I'm suffering from allergies. I know it's not a cold because I'm somewhat of a professional googler.
I can't be sick right now. I got an offer from a publisher on my memoir, The Pink Marine (about my time in U.S Marine boot camp, pre-DADT). I have to fly to New York. I'm also in development to host a cooking show and I have meetings with the network. My cup runneth over. With used tissues. But I can't sneeze my way though either meeting. Due to allergies and the cussing habit I picked up in the Marines, right now I sound like Demi Moore in a rap video.
No one looks good with watery eyes, a runny nose and neck hives. My friend Brooke had a huge crush on our Beverly Hills ENT, Dr. Joe Sugerman. She was dying to date him; however every time she saw his she was ill -- and therefore looked like she was in fact dying.
When I was a kid, I held my nose during hay fever-induced sneezing fits. I might have avoided embarrassment but I developed tinnitus. Google it. It's an incurable non-stop ringing in the ears. But Barbra Streisand has it too, so as a gay man I'm a little bit proud.
In this excerpt from my aforementioned book, I describe my reaction to the decor of the barracks at U.S.M.C. training depot Parris Island:
I had allergies as a child. A doctor advised my parents to create a special room for me to sleep in, free of as many allergens as possible. This ideal room would have a tile floor that could be mopped every day, and it would contain only a metal bed frame with a plastic-covered mattress. There would be no curtains or blinds on the windows and no lamps or tables. If these guidelines were followed, and I lived in this plain room where dust had little chance to gather and could be wiped away easily, I might be allergy-free and therefore more comfortable. My mother thanked the doctor and we left, presumably to shop for the metal bed. Instead, we went home and never spoke of it again.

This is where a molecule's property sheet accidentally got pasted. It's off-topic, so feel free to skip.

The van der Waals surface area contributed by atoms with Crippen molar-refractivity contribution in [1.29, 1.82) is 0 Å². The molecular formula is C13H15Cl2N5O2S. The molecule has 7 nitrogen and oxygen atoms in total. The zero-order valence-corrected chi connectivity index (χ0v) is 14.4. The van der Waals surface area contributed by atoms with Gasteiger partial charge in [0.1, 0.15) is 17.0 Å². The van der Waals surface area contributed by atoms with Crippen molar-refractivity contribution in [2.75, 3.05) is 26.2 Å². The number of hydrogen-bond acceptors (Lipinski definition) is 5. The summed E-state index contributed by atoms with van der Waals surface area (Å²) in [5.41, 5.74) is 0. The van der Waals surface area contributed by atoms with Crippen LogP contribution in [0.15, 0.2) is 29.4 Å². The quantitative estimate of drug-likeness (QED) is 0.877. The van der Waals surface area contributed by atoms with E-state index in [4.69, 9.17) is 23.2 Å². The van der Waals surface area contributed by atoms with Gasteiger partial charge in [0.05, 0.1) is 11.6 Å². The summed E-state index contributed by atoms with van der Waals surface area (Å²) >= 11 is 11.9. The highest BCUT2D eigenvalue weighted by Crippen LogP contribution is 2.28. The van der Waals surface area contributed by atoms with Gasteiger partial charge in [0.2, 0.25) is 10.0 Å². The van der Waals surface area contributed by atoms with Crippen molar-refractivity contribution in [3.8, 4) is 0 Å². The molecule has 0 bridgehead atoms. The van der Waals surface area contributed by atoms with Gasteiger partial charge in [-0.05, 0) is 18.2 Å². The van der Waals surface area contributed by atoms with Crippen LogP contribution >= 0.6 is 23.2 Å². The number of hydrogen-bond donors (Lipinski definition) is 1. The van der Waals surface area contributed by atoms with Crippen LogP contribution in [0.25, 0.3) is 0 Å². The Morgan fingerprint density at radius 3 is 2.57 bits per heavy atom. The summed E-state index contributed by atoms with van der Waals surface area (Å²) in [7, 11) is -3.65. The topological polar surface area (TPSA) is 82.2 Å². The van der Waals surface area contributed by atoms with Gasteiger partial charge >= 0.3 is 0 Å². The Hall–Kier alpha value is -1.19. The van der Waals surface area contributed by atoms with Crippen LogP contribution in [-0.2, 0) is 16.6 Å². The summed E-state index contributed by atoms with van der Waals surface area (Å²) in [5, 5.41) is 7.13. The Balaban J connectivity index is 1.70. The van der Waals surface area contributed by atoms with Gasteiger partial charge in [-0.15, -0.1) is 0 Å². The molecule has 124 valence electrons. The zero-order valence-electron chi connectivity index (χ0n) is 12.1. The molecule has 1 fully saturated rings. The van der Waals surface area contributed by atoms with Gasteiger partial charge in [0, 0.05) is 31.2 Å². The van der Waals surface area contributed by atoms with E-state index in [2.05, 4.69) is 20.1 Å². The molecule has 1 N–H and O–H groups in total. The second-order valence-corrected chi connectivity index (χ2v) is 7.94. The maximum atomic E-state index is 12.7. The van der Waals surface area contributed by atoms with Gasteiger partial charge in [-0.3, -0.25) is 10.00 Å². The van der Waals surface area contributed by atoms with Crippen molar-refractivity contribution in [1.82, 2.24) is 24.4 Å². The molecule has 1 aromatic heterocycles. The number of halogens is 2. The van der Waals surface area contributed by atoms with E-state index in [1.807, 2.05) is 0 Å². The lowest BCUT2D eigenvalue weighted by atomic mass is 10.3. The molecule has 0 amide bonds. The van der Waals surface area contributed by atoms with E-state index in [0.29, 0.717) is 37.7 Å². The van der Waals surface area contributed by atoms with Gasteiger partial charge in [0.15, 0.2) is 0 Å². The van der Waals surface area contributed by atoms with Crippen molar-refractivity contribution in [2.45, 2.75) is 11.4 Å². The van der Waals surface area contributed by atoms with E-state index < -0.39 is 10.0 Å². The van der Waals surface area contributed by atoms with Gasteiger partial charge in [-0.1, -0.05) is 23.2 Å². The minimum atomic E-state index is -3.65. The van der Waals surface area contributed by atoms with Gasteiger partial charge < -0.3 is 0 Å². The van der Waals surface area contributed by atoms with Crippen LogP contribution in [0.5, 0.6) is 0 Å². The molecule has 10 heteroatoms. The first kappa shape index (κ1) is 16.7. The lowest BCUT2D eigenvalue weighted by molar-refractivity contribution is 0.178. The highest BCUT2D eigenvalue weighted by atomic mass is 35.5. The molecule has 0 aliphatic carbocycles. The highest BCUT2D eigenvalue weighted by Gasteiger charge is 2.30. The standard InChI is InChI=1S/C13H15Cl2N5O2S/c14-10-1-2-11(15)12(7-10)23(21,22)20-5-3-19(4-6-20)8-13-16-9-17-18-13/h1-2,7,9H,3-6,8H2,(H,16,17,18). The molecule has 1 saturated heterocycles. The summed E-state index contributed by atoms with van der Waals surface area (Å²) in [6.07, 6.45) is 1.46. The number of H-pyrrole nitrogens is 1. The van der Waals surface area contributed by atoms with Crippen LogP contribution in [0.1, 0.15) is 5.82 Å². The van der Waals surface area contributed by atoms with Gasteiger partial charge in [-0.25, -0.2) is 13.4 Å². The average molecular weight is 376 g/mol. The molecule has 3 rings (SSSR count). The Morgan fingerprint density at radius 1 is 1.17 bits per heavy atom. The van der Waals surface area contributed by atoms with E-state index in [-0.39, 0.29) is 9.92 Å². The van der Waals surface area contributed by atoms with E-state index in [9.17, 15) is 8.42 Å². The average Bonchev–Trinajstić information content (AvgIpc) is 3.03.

Allergies have popped up my entire life. Last year in Berlin I floated in an open-air boat down the river Spree, feeling like a conquering hero entering the city as this soft confetti hit me in the face. Turns out the fluffy white puffs were pollen. The next day I used my Marine Corps training to serpentine to a drugstore, dodging everything. German is a super hard language, and watery eyes made reading medicine bottles impossible. I pantomimed my symptoms and probable death to the confused pharmacy staff. They handed me an enema kit and a free sucker.
I found a Neti pot next to the schnitzel and returned to my hotel. After using all the towels and most of the sheets, the saline rinsing process eased my symptoms. Rock stars have trashed a room less; I'm probably not welcome back to that hotel.
Once home, I sought medical treatment. The doctor ordered a CAT scan of my sinuses. He called me in his office. He turned out the lights, showed me the x-ray and pointed out two small dark spots along my skull. "I'm concerned about these divots, they might be bone cancer."
Well, the disco lights flipped on at 2 AM, honey. I was there for my allergies, not to become the subject of a tear-jerking TV movie starring Donna Mills.
"The divots are probably extra space in my skull for brains," I half-joked. But like that sneezy kid picked never for basketball, I was dying inside. The doctor ordered a lot of tests. After a scary week and $8,000 scans, the divots were indeed (thankfully) diagnosed as extra space in my skull.
I'm off now to pack my manuscript and apron for this NYC trip, then to hover over my Neti pot. I can't be that guy on the plane causing it to return to LAX. I won't be responsible for 300 Facebook statuses, "Some sneezy idiot made our flight turn around. Now I'll miss Castle."
That's a lot of pressure. Sinus pressure.